James Anderson and Overton also took a wicket apiece in another relentless performance from the England attack. 

Bumrah was run out by Burns without facing a ball in a chaotic end to the India innings, but Kohli's men hit back impressively in the final session.

 

WOAKES MAKES UP FOR LOST TIME 

Woakes had not played for his country in the longest format since last August and he made up for lost time having recovered from a heel injury. 

Pant's latest rush of blood to the head gifted Woakes a third wicket and although he took some treatment from Thakur, the seamer had the last laugh when he ended his entertaining knock thanks to a well-judged review. 

THAKUR TAKES HIS CHANCE 

Thakur - recalled along with Umesh as Mohammed Shami and Ishant Sharma missed out - was another to make his mark, producing a swashbuckling knock after striding to the crease with his team in big trouble. 

He was dismissed without scoring in the first match at Test Bridge but went on the attack to give India some hope as he dominated a much-needed eighth-wicket stand of 63 in just eight overs, hitting three sixes and seven fours in a dramatic hour at the crease, during which he faced only 36 balls. 

India turned a gripping second Test on its head at Lord's and skittled England for 120 on the final evening to win by 151 runs and take a 1-0 lead in the five-match series.

An England victory appeared most likely when India resumed on 181-6, ahead by 154 in their second innings – and certainly when Ollie Robinson (2-45) removed the dangerous Rishabh Pant (22) and Ishant Sharma (16) with the lead still below 200.

But seamer Robinson found himself out in the middle with bat in hand in the final hour alongside Jos Buttler as England lurched to seven down.

The turning point came when Jasprit Bumrah (34 not out) joined Mohammed Shami (56 not out) in an unlikely and unbroken ninth-wicket alliance of 89 before India declared on 298-8.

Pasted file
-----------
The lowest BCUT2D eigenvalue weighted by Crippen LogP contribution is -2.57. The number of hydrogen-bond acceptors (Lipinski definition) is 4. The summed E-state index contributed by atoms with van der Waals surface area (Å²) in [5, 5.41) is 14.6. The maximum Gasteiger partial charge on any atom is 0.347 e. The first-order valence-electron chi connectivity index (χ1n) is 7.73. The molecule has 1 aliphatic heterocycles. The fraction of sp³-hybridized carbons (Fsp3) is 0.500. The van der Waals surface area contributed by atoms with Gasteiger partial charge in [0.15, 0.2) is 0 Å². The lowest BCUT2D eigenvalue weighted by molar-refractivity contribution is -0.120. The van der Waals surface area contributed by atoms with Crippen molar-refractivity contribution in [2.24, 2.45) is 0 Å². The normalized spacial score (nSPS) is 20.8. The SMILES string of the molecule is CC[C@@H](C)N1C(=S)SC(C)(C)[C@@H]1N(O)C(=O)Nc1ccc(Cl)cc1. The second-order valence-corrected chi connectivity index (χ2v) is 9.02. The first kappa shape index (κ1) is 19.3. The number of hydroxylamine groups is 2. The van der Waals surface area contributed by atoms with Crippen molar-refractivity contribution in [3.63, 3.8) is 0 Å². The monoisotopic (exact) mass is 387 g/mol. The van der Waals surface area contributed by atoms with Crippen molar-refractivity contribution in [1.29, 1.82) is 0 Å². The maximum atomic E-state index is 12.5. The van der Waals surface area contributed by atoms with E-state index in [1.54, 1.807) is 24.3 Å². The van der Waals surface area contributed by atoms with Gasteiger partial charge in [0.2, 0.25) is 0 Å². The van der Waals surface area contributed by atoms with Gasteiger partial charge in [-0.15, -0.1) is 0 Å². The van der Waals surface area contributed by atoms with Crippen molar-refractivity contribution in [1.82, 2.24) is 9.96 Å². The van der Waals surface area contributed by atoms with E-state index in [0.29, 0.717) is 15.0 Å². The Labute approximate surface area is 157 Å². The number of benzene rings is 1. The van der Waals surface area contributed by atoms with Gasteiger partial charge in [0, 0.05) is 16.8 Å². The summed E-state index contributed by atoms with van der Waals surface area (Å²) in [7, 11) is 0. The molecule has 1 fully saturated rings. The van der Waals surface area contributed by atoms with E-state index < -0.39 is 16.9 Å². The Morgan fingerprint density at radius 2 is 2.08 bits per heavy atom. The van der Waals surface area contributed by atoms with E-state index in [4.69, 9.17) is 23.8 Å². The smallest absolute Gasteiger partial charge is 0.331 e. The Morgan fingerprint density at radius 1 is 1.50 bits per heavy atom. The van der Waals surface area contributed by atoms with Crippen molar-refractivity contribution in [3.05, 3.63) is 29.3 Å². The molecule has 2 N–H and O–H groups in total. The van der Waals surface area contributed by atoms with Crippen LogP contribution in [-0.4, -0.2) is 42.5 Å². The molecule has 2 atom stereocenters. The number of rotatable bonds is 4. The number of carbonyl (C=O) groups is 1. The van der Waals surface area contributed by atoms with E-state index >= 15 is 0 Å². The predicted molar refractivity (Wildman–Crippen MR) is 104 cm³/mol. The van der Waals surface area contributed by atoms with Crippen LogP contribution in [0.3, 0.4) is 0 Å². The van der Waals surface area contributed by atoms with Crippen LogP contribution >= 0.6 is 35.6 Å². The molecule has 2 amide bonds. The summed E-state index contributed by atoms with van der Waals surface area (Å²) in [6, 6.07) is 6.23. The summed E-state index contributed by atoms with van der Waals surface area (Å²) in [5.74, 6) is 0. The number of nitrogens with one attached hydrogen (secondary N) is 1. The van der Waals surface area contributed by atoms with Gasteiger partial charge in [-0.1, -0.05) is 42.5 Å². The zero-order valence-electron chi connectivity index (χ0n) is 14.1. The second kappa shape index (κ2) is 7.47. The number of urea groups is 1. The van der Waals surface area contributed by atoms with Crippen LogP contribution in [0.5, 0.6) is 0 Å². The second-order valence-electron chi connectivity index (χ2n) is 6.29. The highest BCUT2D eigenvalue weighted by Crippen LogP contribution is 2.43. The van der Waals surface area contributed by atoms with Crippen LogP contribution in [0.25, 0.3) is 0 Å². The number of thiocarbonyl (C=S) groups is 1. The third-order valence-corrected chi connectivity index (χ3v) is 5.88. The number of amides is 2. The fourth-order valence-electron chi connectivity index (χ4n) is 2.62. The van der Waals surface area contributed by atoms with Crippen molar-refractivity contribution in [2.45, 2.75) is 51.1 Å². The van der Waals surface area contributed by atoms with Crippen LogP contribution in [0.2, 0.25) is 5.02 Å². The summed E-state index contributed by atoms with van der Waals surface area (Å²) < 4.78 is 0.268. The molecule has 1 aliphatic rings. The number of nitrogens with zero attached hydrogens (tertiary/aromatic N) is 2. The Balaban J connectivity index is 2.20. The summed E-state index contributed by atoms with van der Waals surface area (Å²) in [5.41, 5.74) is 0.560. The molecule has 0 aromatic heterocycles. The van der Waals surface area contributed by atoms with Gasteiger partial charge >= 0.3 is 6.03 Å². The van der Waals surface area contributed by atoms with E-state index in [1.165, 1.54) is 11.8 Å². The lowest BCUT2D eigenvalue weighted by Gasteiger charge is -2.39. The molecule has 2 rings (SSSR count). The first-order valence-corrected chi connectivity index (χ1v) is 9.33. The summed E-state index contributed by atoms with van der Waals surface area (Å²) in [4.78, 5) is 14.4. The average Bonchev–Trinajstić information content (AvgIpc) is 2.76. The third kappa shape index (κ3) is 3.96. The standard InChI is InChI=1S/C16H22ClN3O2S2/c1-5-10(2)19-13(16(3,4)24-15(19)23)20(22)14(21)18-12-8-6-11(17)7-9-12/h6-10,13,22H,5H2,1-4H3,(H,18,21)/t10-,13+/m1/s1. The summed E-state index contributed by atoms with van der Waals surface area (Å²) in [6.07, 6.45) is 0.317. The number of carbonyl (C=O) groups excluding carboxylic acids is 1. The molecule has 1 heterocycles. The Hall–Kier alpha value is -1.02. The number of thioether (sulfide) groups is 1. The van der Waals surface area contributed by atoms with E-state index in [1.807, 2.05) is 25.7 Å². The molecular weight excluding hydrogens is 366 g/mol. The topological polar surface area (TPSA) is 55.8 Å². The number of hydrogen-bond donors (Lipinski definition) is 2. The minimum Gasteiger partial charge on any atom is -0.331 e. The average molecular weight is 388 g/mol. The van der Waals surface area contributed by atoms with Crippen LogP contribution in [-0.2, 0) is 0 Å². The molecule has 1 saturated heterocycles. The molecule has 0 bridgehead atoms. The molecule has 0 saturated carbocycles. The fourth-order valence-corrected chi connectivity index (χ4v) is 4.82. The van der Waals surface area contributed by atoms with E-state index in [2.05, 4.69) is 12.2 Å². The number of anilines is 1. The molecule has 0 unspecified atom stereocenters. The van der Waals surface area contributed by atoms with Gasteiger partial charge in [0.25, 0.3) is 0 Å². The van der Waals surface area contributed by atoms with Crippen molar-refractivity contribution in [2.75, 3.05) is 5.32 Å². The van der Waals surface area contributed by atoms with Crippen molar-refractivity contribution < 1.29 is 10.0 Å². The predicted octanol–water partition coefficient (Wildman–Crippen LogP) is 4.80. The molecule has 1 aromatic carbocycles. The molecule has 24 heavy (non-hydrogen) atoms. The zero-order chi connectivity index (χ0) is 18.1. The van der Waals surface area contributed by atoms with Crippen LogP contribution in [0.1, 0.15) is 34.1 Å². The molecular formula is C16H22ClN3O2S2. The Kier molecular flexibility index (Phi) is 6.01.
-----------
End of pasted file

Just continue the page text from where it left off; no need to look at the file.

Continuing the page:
Shami crashed six fours and a huge six off Moeen Ali brought up his maiden Test fifty. Bumrah's 64-ball effort was also a career best and his very presence was arguably pivotal in England losing any semblance of composure.

The apparent desire for retribution after Bumrah gave James Anderson a working over appeared to outweigh to required cold-headed pursuit of the final two scalps of a tail that looked very inviting on paper.

Virat Kohli declared early in the second session and England's victory target of 272 became completely nominal after Rory Burns and Dom Sibley became their country's first openers to each fall for ducks in the same innings of a home Test.

Bumrah (3-33) had Burns caught off a leading edge in the first over and Shami (1-13) had Sibley caught behind. Haseeb Hameed at least occupied 45 deliveries for his nine but fell leg before to Ishant (2-13) and Jonny Bairstow perished in the same fashion on the stroke of tea.

England were staring down the barrel when captain Joe Root – again top scorer with 33 – edged Bumrah to Kohli at slip, The India skipper also pouched Moeen (13) before Mohammed Siraj (4-32) subjected Sam Curran to the first ever Test king pair at Lord's, although his drop when Buttler was on two looked like it might be key.

The white-ball master played with impeccable restraint for his 25 but lost Robinson lbw on review to Bumrah with 9.1 overs remaining and feathered a beauty behind three balls later from Siraj, who finished the job by emphatically bowling Anderson.

Familiar problems as Root fights a lone hand

Burns and Sibley's unwanted slice of history took them on to nine ducks between them in 2021 – the same amount suffered by Alastair Cook in his 161 Test career. The recalled Hameed also went for nought in the first innings and Bairstow's departure ensured Root was the only member of the top five to reach double figures. India's fast bowlers operated at a high level once again, but it is an utterly unacceptable return.

Pacemen give India a new dimension

India took a huge step towards a long-awaited series victory in England and should they finish the job over the next three Tests, their four-pronged pace attack will have had plenty to do with it. If the morning was about Bumrah and Shami's thrilling abandon, the conclusion was the story of four experts of their craft working in tandem to give an overmatched batting line-up no prospect of escape.

It is a defeat to rank among the ignominy of Adelaide 2006 and Trinidad 1994 for England and it feels virtually impossible to see Root's men plotting a recovery from here, having crumbled on the back of three days painstakingly working their way into the ascendency.

India turned a gripping second Test on its head at Lord's and skittled England for 120 on the final evening to win by 151 runs and take a 1-0 lead in the five-match series.

An England victory appeared most likely when India resumed on 181-6, ahead by 154 in their second innings – and certainly when Ollie Robinson (2-45) removed the dangerous Rishabh Pant (22) and Ishant Sharma (16) with the lead still below 200.